Coffeehouse Thread

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Synchronizing too much

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  • User profile image
    Blue Ink

    I've been wondering why Windows 8 attempts to synchronize the keyboard and input language settings across computers.

    At best it's a waste of time, otherwise it's an inconvenience. I have long since turned the whole thing off, but I cannot figure out a case in which something like that would ever make sense. Can anyone shed some light on this?

  • User profile image
    GoddersUK

    You don't carry a personal keyboard with you everywhere you go for every computer you use?!?!?! :o

  • User profile image
    Bas

    How does this work? Does it just set the synced language and keyboard settings if they are available, or does it actually install them? Because I can sort of see the point of the latter. If I somehow end up in, I don't know, Korea, and find a Windows 8 PC, it'd be pretty neat if I could switch between English and Dutch input languages without having to configure them first.

    Keyboard settings seems less usefull, although I've made my own set of keyboard settings once, and would be blown away if that magicllly became available on this hypothetical Korean PC as soon as I had logged in.

  • User profile image
    Sven Groot

    , Bas wrote

    How does this work? Does it just set the synced language and keyboard settings if they are available, or does it actually install them? Because I can sort of see the point of the latter. If I somehow end up in, I don't know, Korea, and find a Windows 8 PC, it'd be pretty neat if I could switch between English and Dutch input languages without having to configure them first.

    Input languages don't require anything to be installed anymore, they haven't since Vista. All language versions of Windows support display and input of all the languages that Windows can support. So yeah, if you log in to this hypothetical Korean PC using your Microsoft Account it should be able to have Dutch and English input languages.

    UI language is a different kettle of fish entirely, however.

  • User profile image
    Bas

    , Sven Groot wrote

    *snip*

    Input languages don't require anything to be installed anymore, they haven't since Vista. All language versions of Windows support display and input of all the languages that Windows can support. So yeah, if you log in to this hypothetical Korean PC using your Microsoft Account it should be able to have Dutch and English input languages.

    Right. So, yeah. That sounds convenient to me. The languages I write in don't change when I'm on different PC's, so to me it makes perfect sense that they roam around with me.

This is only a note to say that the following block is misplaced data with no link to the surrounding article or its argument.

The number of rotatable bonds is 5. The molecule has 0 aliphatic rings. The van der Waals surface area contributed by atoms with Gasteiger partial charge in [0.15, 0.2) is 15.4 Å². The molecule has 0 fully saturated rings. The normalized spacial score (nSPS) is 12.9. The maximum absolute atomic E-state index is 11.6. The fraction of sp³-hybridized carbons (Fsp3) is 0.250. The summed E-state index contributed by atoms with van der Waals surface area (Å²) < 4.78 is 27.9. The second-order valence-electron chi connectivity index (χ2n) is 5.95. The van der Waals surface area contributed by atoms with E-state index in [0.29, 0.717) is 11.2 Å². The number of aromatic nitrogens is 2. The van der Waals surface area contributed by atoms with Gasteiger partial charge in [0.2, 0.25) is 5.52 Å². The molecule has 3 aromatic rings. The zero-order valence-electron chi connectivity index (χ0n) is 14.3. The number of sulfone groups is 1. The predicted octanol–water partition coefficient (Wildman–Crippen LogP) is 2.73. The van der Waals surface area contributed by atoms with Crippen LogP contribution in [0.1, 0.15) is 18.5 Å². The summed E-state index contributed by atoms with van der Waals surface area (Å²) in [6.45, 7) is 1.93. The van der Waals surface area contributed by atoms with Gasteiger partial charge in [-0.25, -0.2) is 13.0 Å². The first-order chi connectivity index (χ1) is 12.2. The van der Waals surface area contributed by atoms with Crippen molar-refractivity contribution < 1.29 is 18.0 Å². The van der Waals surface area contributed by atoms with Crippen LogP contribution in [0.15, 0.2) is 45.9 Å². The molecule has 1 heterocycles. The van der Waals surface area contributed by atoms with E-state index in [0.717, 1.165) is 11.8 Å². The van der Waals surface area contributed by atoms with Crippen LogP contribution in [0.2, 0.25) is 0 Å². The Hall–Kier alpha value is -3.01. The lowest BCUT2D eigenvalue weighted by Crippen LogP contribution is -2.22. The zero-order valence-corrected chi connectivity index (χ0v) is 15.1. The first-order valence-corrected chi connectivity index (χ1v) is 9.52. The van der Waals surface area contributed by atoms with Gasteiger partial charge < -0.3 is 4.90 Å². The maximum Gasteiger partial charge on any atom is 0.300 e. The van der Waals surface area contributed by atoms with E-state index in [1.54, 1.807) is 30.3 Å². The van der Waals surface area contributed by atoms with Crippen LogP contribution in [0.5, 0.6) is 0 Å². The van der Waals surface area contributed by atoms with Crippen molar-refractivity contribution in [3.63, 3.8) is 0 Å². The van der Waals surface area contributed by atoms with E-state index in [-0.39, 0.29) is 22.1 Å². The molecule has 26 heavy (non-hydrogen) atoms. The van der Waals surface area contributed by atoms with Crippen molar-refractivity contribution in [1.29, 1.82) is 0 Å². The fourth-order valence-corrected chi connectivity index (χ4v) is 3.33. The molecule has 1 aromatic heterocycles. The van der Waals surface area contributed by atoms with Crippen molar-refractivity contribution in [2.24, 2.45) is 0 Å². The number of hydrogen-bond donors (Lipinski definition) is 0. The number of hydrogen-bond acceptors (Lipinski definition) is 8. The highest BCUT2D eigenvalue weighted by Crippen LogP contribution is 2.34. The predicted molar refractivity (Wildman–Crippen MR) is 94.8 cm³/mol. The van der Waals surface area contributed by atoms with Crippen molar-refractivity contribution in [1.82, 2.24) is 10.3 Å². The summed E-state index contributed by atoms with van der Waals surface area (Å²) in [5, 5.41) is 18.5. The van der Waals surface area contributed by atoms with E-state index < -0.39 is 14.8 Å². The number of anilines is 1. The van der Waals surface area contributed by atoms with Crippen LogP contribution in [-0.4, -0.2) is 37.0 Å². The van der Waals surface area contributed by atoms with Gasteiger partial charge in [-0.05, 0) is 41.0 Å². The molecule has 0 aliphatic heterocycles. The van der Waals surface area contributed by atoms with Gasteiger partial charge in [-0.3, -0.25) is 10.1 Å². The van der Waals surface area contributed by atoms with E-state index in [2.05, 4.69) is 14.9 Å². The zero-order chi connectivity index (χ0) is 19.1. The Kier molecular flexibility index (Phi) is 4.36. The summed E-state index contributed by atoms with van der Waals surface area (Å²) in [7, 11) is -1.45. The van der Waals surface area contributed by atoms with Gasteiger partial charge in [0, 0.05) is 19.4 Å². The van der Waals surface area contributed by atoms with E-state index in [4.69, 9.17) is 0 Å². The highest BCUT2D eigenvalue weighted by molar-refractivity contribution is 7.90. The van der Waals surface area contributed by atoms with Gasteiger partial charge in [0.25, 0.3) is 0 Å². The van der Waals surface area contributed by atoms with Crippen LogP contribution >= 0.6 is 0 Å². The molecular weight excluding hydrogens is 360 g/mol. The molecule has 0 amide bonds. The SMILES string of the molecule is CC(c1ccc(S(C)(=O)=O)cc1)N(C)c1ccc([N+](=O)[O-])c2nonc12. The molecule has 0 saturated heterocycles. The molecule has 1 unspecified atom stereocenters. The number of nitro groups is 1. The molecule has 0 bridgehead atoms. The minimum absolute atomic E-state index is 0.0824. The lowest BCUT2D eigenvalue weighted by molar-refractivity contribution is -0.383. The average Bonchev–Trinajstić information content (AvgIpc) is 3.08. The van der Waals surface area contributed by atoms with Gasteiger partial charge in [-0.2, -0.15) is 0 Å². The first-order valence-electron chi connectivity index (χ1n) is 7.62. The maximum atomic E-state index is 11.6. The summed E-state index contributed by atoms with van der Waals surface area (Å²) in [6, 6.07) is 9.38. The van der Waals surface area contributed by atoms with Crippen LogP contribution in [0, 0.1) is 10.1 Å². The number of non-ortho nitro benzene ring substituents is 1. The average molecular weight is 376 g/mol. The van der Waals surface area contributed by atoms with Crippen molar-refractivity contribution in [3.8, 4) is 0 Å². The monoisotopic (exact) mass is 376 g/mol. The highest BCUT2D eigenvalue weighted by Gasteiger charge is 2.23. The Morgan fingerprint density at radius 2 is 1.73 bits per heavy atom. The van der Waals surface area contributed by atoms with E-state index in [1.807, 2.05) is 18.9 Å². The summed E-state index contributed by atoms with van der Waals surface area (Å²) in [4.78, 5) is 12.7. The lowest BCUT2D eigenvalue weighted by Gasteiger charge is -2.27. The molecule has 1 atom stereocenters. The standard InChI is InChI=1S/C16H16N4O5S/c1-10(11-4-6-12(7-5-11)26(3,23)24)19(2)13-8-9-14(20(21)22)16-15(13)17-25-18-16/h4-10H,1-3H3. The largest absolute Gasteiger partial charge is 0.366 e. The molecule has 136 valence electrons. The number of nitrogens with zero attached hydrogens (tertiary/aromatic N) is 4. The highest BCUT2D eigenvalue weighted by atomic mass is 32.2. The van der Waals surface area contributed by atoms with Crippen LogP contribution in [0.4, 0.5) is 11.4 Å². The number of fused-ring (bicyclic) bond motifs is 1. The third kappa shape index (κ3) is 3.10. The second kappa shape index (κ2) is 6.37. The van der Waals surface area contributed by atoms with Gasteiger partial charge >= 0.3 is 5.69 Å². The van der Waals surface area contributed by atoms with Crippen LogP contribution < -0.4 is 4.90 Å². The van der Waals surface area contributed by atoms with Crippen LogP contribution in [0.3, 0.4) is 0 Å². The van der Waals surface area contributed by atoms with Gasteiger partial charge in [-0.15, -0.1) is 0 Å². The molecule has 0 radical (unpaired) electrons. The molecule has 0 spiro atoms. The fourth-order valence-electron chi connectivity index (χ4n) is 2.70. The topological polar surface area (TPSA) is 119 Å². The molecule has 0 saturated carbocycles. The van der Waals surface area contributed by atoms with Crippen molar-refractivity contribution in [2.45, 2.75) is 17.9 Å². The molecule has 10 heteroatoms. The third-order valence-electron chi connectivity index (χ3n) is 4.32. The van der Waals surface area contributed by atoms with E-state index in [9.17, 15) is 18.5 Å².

• User profile image
    Blue Ink

    @Bas: Well, probably my setup is a bit uncommon, as I have several devices with different keyboard layouts (and soon enough I'll get a Surface from the UK).

    Leaving my work PC on overnight would mean a lot of fun at home with my laptop (I cannot RDP to my work PC - I know, don't ask). Of course this would hardly be an issue if I had the same keyboard everywhere, but then I wouldn't need synchronizing anyway.

    Different issue with the language. What language I use depends on the task at hand, not my mood or the phase of the moon; if I happen to write an email in some language, it doesn't mean I want everything else set to that language everywhere.

    Of course I can just stop synchronizing, which is what I did, but I am just curious to know what was the compelling scenario they had in mind when they designed this feature.

    What you suggested about using a public PC in Korea probably would work, except I cannot remember when I used a public PC in this century, and I'm not sure I'll use one again, like, ever. Am I missing something here?

  • User profile image
    kettch

    @Blue Ink: Roaming between public computers is probably an edge case. It's probably just for completeness. If you buy a computer that might come pre-configured for another language, or upgrade/reinstall your own computers, you can log in with your own account and have everything set up the way you expect.

  • User profile image
    Sven Groot

    , Blue Ink wrote

    Of course I can just stop synchronizing, which is what I did, but I am just curious to know what was the compelling scenario they had in mind when they designed this feature.

    For me it was that when I installed Windows 8 on my laptop after having used it on my desktop for a while, all my settings were automagically there exactly as I wanted them.

    And considering the rather convoluted language settings I use, what with typing in several different languages and having to make sure everything displays in the language I want too (now that IE also uses that same language list), that is quite a time saver.

  • User profile image
    Blue Ink

    , Sven Groot wrote

    *snip*

    For me it was that when I installed Windows 8 on my laptop after having used it on my desktop for a while, all my settings were automagically there exactly as I wanted them.

    And considering the rather convoluted language settings I use, what with typing in several different languages and having to make sure everything displays in the language I want too (now that IE also uses that same language list), that is quite a time saver.

    Good point.

    Funny, though: you should have had the same problems I had and yet you seem happy with the setup. I wonder if I might have been holding it wrong somehow.

  • User profile image
    Sven Groot

    @Blue Ink: All my computers use regular US-International layout keyboards. I can see it would be an inconvenience if you use multiple different layouts on different computers (but then, that would drive me completely bonkers if I did that).

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